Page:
The Rocky Mountain wood tick is a creature that prefers shrubs over open areas but would venture into areas where hosts of small or big mammals may be found. It may also be found on foothills that are lightly wooded and on trails located on lower elevations.
The saliva of these creatures contains disease-causing agents known to transmit the following:
- Colorado tick fever in humans.
- Rocky Mountain spotted fever (RMSF) in humans, dogs and cats.
- Ticks paralysis (although rare) in pets and humans.
- Tularemia (Francisellatularensis) in humans, cats, dogs and other hosts.
In the United States, these ticks are generally found in the patched areas of South Dakota, Nebraska, New Mexico and Arizona. They are also reported to dwell in some parts of the Sierra Nevada mountains in California.
With the scientific name Dermacentor Andersoni, these ticks, just like most ticks in general, have a 3-stage life cycle.
It takes about 1 to 5 weeks before larvae are hatched from eggs. How active they become depends on their location. They start around March down south up until October up north. They can feed for 8 days straight, preferring rodents but are able to survive up to more than a hundred days without feeding. Once they are replete, they simply drop from their host to the ground and await their development to become nymphs, a process which takes about 1 to 3 weeks.
At this stage, the Rocky Mountain wood tick rarely attaches itself to humans, preferring rodents or other smaller mammals instead then feed to satiation. It detaches itself from its host after it is fully fed then wait to become an adult tick, sometimes in as short as 14 days. They are active from March through October but can survive without a meal for up to 10 months especially during unfavorable conditions in its surroundings.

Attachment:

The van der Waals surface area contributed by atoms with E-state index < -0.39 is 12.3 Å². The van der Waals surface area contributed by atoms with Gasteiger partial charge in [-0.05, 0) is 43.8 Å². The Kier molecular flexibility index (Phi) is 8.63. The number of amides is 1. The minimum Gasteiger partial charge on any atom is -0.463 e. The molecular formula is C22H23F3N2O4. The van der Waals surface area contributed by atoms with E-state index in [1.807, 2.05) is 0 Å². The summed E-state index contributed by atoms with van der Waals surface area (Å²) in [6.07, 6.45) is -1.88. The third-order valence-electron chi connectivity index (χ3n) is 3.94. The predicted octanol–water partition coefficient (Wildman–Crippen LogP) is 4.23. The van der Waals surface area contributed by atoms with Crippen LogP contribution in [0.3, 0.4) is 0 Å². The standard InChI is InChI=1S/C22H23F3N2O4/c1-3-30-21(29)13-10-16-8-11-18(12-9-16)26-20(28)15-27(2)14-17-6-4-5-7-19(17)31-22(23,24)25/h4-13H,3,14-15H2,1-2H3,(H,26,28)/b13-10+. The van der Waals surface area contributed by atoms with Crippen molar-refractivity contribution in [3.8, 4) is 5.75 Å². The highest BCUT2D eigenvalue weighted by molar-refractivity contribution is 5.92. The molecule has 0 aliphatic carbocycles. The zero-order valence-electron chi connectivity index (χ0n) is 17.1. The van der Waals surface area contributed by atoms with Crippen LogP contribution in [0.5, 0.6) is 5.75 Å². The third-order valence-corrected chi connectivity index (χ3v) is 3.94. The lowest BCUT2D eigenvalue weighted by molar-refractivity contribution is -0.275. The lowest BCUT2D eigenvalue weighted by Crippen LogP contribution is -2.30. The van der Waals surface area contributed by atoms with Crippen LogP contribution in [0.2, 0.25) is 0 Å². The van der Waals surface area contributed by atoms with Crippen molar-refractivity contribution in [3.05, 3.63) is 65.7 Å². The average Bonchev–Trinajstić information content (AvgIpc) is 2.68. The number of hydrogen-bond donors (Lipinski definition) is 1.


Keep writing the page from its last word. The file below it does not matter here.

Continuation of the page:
Both the male and female adult ticks are commonly active nearing the end of spring to the early days of summer. However, those in the higher elevation can be active from January to November. Other groups found in the westernmost areas of the mountain region begin activities in April and May. The male ticks’ feeding time is shorter compared to that of the female just so it can support its spermatogenesis needs.
The pregnant female wood tick requires up to 17 days of feeding before it detaches itself from its host, fall to the ground and lay thousands of eggs.
Physical Characteristics of the Dermacentor Andersoni
- These ticks are color brown or reddish brown.
- Females are with a distinctive dorsal speckled with some silvery gray pattern that turns darker as it feeds.
- Male ticks can be identified by their gray and white spots.
- The bodies of the wood ticks have the shape of a flat pear, about 2mm to 5mm; females up to 16mm when fully engorged.
How They Reproduce
Male wood ticks would feed to initiate their process of reproduction and would disrupt that feeding to mate sometime in their third and last stage. Their mating system allows polygyny hence their substantial multiplication as each female can lay thousands of egg at a time. Female wood ticks send the signal of their readiness to mate by releasing: 1. dichlorophenol – as announcement to male ticks that they are female potential mates; 2. cholesteryl oleate – an indication that they are willing to mate.
The mating season for the Rocky Mountain wood tick is typically from May to June once they have reached sexual maturity which takes about a year. It may vary though for some groups because of the changes in their surroundings. While females are able to lay countless eggs, it is only one breeding season for them for they die after mating.
Duration of Existence
How long the dermacentor andersoni specie lives is affected by several factors including the availability of hosts to feed on. There are long periods that then can survive without blood meal from different stages but under normal circumstances, it could be 3 to 4 years.